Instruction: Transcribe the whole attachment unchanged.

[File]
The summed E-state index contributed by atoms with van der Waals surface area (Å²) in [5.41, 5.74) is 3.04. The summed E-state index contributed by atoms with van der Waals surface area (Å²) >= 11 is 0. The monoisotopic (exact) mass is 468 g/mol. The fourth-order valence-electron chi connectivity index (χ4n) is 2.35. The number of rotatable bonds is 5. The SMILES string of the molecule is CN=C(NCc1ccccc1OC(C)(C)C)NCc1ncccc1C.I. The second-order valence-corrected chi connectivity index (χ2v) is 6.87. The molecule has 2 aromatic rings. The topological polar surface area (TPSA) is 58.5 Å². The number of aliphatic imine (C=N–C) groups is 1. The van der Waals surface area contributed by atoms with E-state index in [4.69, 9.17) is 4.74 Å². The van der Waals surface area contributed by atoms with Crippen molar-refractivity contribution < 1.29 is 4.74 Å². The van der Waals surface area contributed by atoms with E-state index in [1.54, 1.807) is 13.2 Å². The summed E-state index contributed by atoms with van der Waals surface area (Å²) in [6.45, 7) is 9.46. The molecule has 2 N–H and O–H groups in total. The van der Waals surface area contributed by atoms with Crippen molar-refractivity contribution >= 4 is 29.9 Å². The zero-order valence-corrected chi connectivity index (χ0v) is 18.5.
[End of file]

The summed E-state index contributed by atoms with van der Waals surface area (Å²) in [5.41, 5.74) is 3.04. The summed E-state index contributed by atoms with van der Waals surface area (Å²) >= 11 is 0. The monoisotopic (exact) mass is 468 g/mol. The fourth-order valence-electron chi connectivity index (χ4n) is 2.35. The number of rotatable bonds is 5. The SMILES string of the molecule is CN=C(NCc1ccccc1OC(C)(C)C)NCc1ncccc1C.I. The second-order valence-corrected chi connectivity index (χ2v) is 6.87. The molecule has 2 aromatic rings. The topological polar surface area (TPSA) is 58.5 Å². The number of aliphatic imine (C=N–C) groups is 1. The van der Waals surface area contributed by atoms with E-state index in [4.69, 9.17) is 4.74 Å². The van der Waals surface area contributed by atoms with Crippen molar-refractivity contribution < 1.29 is 4.74 Å². The van der Waals surface area contributed by atoms with E-state index in [1.54, 1.807) is 13.2 Å². The summed E-state index contributed by atoms with van der Waals surface area (Å²) in [6.45, 7) is 9.46. The molecule has 2 N–H and O–H groups in total. The van der Waals surface area contributed by atoms with Crippen molar-refractivity contribution >= 4 is 29.9 Å². The zero-order valence-corrected chi connectivity index (χ0v) is 18.5.